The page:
educability


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Related to educability: atoning

ed·u·ca·ble

 (ĕj′ə-kə-bəl)
adj.
Capable of being educated or taught: educable youngsters.

ed′u·ca·bil′i·ty n.
Translations

educability

[ˌedjʊkəˈbɪlɪtɪ] Neducabilidad f
References in periodicals archive ?
White teachers tend to regard poor children of color and English language learners as having low educability.
Ling points out that liberal Protestant Christianity, in contrast with conservative, fundamentalist Protestantism, had certain distinctive theological presuppositions: the educability of man, the immanence of God, emphasis on the humanity of Christ, and the hope of the coming kingdom through social reform.
There is a significant relationship between consideration and inherent and incremental intelligence; commitment and incremental: educability and contextual; coordination with educability and contextual; expectation and incremental.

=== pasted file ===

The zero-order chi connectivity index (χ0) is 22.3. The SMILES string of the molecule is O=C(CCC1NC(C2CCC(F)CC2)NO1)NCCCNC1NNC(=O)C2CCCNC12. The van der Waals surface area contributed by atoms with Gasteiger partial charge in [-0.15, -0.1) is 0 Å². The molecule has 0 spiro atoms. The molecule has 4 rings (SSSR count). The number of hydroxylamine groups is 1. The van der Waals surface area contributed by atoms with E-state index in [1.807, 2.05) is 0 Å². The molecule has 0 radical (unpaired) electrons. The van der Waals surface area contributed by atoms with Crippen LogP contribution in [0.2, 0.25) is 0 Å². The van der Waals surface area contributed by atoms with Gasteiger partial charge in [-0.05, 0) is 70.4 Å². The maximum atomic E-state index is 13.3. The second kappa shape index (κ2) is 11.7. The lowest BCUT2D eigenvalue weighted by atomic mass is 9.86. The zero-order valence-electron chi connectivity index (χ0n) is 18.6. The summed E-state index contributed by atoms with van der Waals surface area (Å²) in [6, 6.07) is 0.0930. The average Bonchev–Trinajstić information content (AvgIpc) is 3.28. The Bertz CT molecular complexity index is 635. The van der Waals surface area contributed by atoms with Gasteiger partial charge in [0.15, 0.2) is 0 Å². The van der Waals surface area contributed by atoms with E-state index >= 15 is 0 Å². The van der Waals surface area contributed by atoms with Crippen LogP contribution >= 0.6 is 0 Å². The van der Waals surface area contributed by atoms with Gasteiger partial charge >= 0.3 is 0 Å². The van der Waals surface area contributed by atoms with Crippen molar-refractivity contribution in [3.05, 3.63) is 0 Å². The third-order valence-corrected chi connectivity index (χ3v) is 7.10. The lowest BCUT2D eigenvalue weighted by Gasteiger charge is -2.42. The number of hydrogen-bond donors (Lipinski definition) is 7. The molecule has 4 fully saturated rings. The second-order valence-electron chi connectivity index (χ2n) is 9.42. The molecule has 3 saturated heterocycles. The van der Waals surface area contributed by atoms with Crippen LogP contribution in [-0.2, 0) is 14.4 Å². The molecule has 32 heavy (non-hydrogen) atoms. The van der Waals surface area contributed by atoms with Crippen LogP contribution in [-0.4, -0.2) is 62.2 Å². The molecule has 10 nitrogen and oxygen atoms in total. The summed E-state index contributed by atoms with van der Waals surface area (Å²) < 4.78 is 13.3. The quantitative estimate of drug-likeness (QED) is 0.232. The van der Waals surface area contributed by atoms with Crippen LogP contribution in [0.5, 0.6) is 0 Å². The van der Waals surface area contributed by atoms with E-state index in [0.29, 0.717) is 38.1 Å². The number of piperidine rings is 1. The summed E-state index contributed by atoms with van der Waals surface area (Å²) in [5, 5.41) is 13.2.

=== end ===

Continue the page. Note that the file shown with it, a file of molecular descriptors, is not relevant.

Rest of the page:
This pedagogical mission was a deeply human, all absorbing enterprise, based as it was on the belief of such individuals as the seventeenth-century bishop and author, Francois Fenelon, in the reformability, and the educability of the human being.
I suppose that Freire would have appreciated this because I think he meant that educability is an attitude as much as it is the outward manifestations of pedagogy.
Lillian Weber believed fiercely that we need to show unswerving faith in the intelligence of teachers and the educability of all children.
We must believe in the educability of parents as well as their children.
He provided living proof of the educability of Africans, thereby reinforcing arguments against slavery.